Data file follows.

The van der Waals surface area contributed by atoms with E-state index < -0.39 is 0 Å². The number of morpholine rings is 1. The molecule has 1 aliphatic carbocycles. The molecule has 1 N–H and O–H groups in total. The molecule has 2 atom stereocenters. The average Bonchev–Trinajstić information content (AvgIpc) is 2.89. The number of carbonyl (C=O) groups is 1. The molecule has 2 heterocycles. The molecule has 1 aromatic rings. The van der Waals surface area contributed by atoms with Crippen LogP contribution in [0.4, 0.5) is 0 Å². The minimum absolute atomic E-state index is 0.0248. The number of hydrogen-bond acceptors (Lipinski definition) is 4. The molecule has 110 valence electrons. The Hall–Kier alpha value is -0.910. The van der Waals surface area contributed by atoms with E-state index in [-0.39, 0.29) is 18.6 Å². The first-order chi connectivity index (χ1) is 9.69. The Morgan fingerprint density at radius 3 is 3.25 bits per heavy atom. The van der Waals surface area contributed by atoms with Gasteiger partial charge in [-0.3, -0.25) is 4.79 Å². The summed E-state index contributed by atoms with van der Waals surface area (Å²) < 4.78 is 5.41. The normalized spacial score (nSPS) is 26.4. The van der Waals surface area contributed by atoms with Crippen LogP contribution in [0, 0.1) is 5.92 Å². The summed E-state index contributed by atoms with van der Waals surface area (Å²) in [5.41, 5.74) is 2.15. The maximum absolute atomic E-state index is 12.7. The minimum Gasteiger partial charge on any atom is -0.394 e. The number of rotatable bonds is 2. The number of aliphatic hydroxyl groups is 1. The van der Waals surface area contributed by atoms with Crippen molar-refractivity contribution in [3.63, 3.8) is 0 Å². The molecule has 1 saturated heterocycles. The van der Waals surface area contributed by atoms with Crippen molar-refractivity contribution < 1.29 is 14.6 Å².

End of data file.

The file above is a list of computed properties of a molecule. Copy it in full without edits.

The van der Waals surface area contributed by atoms with E-state index < -0.39 is 0 Å². The number of morpholine rings is 1. The molecule has 1 aliphatic carbocycles. The molecule has 1 N–H and O–H groups in total. The molecule has 2 atom stereocenters. The average Bonchev–Trinajstić information content (AvgIpc) is 2.89. The number of carbonyl (C=O) groups is 1. The molecule has 2 heterocycles. The molecule has 1 aromatic rings. The van der Waals surface area contributed by atoms with Crippen LogP contribution in [0.4, 0.5) is 0 Å². The minimum absolute atomic E-state index is 0.0248. The number of hydrogen-bond acceptors (Lipinski definition) is 4. The molecule has 110 valence electrons. The Hall–Kier alpha value is -0.910. The van der Waals surface area contributed by atoms with E-state index in [-0.39, 0.29) is 18.6 Å². The first-order chi connectivity index (χ1) is 9.69. The Morgan fingerprint density at radius 3 is 3.25 bits per heavy atom. The van der Waals surface area contributed by atoms with Gasteiger partial charge in [-0.3, -0.25) is 4.79 Å². The summed E-state index contributed by atoms with van der Waals surface area (Å²) < 4.78 is 5.41. The normalized spacial score (nSPS) is 26.4. The van der Waals surface area contributed by atoms with Crippen LogP contribution in [0, 0.1) is 5.92 Å². The summed E-state index contributed by atoms with van der Waals surface area (Å²) in [5.41, 5.74) is 2.15. The maximum absolute atomic E-state index is 12.7. The minimum Gasteiger partial charge on any atom is -0.394 e. The number of rotatable bonds is 2. The number of aliphatic hydroxyl groups is 1. The van der Waals surface area contributed by atoms with Crippen molar-refractivity contribution in [3.63, 3.8) is 0 Å². The molecule has 1 saturated heterocycles. The van der Waals surface area contributed by atoms with Crippen molar-refractivity contribution < 1.29 is 14.6 Å².